Throughout the 19th century, great inventions changed the way kitchens are organized; with the advent of the chimney, this space became independent. Later, the iron stove, the possibility of piped gas, and the first refrigerators circumstantially changed the spatial configurations. Since the Industrial Revolution, the kitchen, understood as a workspace, started to be seen from the perspective of production lines and became the object of experiments that sought to optimize its processes.
At the beginning of the 20th century, women, linked to work in the kitchen since the medieval age, began to study the optimization of these spaces. In the United States, Christine Fredericks Mary Pattison carried out a study of circulation in the kitchen in 1922 and examined the movement based on the arrangement of furniture, concluding that the layout was fundamental for optimizing time. In 1926, in Germany, the architect Margarete Schütte Lihotzky developed the concept of the Frankfurt Kitchen inspired by the kitchens of German warships.
There, the built-in kitchen and the organization that seems most familiar to us today appeared. With the advent of the electrical network, kitchens were being equipped with objects and appliances that sought to save time and facilitate everyday life. In the following decades, structuring social changes impacted the way the kitchen is integrated into domestic life; it took up less space and was definitely brought into the house. It could still be run by cooks and maids, but it had become a domestic space, including design and decoration elements. During the Cold War, in the United States, kitchen appliances for the middle class were great symbols of the American Way of Life.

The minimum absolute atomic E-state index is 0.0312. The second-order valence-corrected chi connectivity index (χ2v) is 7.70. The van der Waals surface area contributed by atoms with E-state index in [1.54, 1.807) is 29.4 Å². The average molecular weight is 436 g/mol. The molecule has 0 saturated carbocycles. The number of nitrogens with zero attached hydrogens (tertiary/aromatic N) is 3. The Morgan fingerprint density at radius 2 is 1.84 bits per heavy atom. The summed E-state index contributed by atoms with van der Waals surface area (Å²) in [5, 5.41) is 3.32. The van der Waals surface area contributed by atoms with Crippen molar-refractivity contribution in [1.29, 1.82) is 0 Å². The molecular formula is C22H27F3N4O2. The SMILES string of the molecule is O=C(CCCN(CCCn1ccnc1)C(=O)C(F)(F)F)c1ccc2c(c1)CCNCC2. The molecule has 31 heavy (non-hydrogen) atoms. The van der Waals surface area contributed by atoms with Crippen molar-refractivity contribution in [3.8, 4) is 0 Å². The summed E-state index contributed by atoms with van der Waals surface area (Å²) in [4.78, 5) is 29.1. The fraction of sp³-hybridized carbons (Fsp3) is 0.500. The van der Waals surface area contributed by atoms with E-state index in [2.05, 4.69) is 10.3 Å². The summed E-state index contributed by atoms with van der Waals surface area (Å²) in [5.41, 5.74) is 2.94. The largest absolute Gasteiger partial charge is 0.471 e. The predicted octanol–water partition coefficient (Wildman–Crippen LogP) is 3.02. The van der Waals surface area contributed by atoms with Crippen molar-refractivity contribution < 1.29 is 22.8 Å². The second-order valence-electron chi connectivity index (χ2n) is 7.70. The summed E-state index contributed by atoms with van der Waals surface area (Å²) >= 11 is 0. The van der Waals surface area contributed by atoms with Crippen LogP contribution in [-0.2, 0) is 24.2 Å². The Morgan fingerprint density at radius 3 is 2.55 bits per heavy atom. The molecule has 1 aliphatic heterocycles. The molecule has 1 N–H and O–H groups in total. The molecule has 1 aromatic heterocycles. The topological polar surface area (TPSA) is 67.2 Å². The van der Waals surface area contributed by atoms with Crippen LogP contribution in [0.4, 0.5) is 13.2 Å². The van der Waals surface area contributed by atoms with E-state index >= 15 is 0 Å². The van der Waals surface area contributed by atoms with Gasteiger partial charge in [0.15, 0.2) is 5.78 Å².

The last major change we are witnessing in kitchens is a revival of food processes as a social and collective activity. In the 21st century, the compact kitchen was integrated into social spaces from what people know today as “open floor plan”. It is important to point out, however, that most of the changes that have taken place in 19th century kitchens until today have focused on a specific social group, the upper middle class. Even today, we see unhealthy kitchens, without structure and sanitation and, mainly, entire groups that are in a situation of food insecurity. If, on the one hand, we seek to rescue the social and cultural function of food and meal preparation, on the other hand, the kitchen has become even more a luxurious space, far from the reality of many.
SÂMIA, Carolina Olsson Folino, 2008. Cozinha funcional: Análise do Espaço e do Usuário Idoso. Access here.
VILELA, Juliana de Almeira, 2018. Do fogo aos banquetes medievais – Uma pequena fatia da história das cozinhas profissionais. Access here.